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Strapping a huge PC to your back will not fix VR

virtual reality headset

Gaming PCs don’t belong on your back, but that’s not stopping Zotac from building a wearable, battery-powered gaming rig that hangs from your shoulders. Why? Well, virtual reality, of course!

Like it or not, virtual reality is being held back by hardware that simply can’t keep pace with the software it runs. We already have exquisitely detailed, gorgeous virtual worlds on gaming computers, but finding a way to cram them into a pair of goggles has been an absolute nightmare. 

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The PSVR, HTC Vive and Oculus Rift, as great as they might be, are still bulky, heavy, cumbersome gadgets with long, thick tethers that quickly destroy any feeling of virtual “freedom” whenever you step on, trip over, or accidentally yank on them. If you toss the PC or console out of the equation in favor of a smartphone, you gain a modicum of liberty while sacrificing performance and immersion.

Zotac thinks it has a solution to this problem: a battery-powered gaming rig that you wear. It, in theory, frees you from the clutches of long, tangled cables by making the entire PC-driven VR experience a wearable one.

The specs of Zotac’s VR Go Backpack are actually pretty solid, with an Intel i7-6700T, GTX 1070, and 8GB of memory. It’s a suitable rig for most titles, and should handle any VR experience you can throw at it, at least for now. It also doubles as a portable gaming PC even if VR isn’t your thing, but virtual reality is obviously its primary purpose.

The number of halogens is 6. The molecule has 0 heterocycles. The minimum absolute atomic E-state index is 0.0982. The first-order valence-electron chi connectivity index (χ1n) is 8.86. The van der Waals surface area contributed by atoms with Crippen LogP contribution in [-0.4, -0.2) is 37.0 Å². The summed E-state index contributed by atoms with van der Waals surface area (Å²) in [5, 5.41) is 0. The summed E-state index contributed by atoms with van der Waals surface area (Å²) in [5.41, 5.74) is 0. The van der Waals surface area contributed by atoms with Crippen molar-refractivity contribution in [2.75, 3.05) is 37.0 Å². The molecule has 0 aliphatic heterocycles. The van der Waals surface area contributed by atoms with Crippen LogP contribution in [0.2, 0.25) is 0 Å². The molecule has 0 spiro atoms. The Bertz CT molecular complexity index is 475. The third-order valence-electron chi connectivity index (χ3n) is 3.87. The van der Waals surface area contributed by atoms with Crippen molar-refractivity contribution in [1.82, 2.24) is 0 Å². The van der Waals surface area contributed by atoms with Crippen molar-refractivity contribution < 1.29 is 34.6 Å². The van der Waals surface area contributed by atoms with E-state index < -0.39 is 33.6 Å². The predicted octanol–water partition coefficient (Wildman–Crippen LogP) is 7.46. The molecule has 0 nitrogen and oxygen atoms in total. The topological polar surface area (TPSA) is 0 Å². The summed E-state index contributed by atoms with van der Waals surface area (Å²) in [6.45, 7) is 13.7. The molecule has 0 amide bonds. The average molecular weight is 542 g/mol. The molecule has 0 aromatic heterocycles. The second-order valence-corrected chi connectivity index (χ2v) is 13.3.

It comes with a pair of battery packs, each with a capacity of 6,600 mAh, which equates to two hours of use. That’s not terrible, as most VR experiences would lead to some serious discomfort after two — let alone four — hours.

Speaking of discomfort, that’s the biggest sticking point of Zotac’s new rig. All it’s really doing is solving one problem while exacerbating another. If you thought a Vive or Rift was already a bit of a burden to be wearing while gaming, imagine slapping an entire PC to your body, too. Zotac hasn’t revealed how much the VR Go Backpack weighs, but considering it’s a relatively high-end machine with a massive battery pack, it’s not going to be light.

Also in the TBD column are the device’s price and availability. That might not really matter at all, though, because even if you’re an incredibly die-hard VR fan, it’s going to be a hard sell

Mike Wehner has reported on technology and video games for the past decade, covering breaking news and trends in VR, wearables, smartphones, and future tech.

Most recently, Mike served as Tech Editor at The Daily Dot, and has been featured in USA Today,, and countless other web and print outlets. His love of reporting is second only to his gaming addiction.

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